Bridges is proud to introduce the Mind-Life initiative - Reframing psychosocial disability in the NDIS and broader health sector. Our aim is to substitute the term “psychosocial” with “Mind-Life” to normalise the everyday experience of thinking differently, human distress, adversity and lack of social connectedness and to reduce the stigma associated with a labelling term.  I’m also delighted to have on board the wonderful Gillian Townsend as our Mind-Life Project Manager who will roll out the initiative and invite others to be part of a game changing project.

The concept of reframing the term “psychosocial disability” came from the desire to move away from an illness label to one that normalises adversity and stress that can occur in anyone’s life. Through changing psycho-social to mind-life, we hope to encourage anyone who is struggling with their thinking, which results in a less than optimal life, to consider accessing mental health support so they can live their best life. The type of mental health support may vary from psychiatric care, counselling, recovery coaching, peer support, self-directed care for a short or longer time, based on the individual’s need. In the NDIS service system, we are encouraging anyone with any type of disability to consider optimising their mind-life and using their plans to do live different, think different, be different.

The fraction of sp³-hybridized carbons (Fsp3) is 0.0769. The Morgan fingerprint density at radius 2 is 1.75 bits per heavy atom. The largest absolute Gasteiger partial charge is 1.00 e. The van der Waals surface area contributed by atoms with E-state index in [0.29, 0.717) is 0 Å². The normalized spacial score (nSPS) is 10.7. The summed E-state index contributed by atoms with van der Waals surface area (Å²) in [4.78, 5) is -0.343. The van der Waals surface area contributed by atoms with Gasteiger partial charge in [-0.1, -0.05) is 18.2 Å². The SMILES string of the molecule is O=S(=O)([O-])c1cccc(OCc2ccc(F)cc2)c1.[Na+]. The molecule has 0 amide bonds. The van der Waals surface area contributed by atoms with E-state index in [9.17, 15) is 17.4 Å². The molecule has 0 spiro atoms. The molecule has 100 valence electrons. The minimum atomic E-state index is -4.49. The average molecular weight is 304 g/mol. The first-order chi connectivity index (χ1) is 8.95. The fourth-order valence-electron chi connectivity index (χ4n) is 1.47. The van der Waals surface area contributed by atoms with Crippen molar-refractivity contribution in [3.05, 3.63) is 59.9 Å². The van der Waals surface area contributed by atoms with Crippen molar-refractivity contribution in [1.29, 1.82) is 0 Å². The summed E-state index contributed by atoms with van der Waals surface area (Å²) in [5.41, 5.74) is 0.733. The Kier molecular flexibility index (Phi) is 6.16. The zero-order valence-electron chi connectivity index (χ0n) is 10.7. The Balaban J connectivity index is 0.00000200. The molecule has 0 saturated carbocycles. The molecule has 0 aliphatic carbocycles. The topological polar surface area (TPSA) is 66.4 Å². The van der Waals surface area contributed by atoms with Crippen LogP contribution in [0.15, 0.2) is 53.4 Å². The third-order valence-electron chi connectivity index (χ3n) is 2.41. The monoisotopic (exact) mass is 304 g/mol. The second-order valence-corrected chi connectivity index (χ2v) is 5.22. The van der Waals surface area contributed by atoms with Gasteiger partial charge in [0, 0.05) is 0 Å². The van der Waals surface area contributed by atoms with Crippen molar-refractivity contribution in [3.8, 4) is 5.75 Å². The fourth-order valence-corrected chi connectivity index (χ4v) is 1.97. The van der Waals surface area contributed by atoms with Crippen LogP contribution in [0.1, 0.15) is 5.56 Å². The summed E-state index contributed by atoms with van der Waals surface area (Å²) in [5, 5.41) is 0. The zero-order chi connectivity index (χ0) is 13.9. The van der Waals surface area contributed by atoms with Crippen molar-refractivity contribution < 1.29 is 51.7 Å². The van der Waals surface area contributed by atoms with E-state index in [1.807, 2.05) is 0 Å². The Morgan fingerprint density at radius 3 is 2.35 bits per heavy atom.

Mind-Life is funded by the NDIA through their Information, Linkages and Capacity building grants, with additional funds from Change the World to enhance our for social media presence and engage as many people as possible in this conversation.

Sharon Sarah, CEO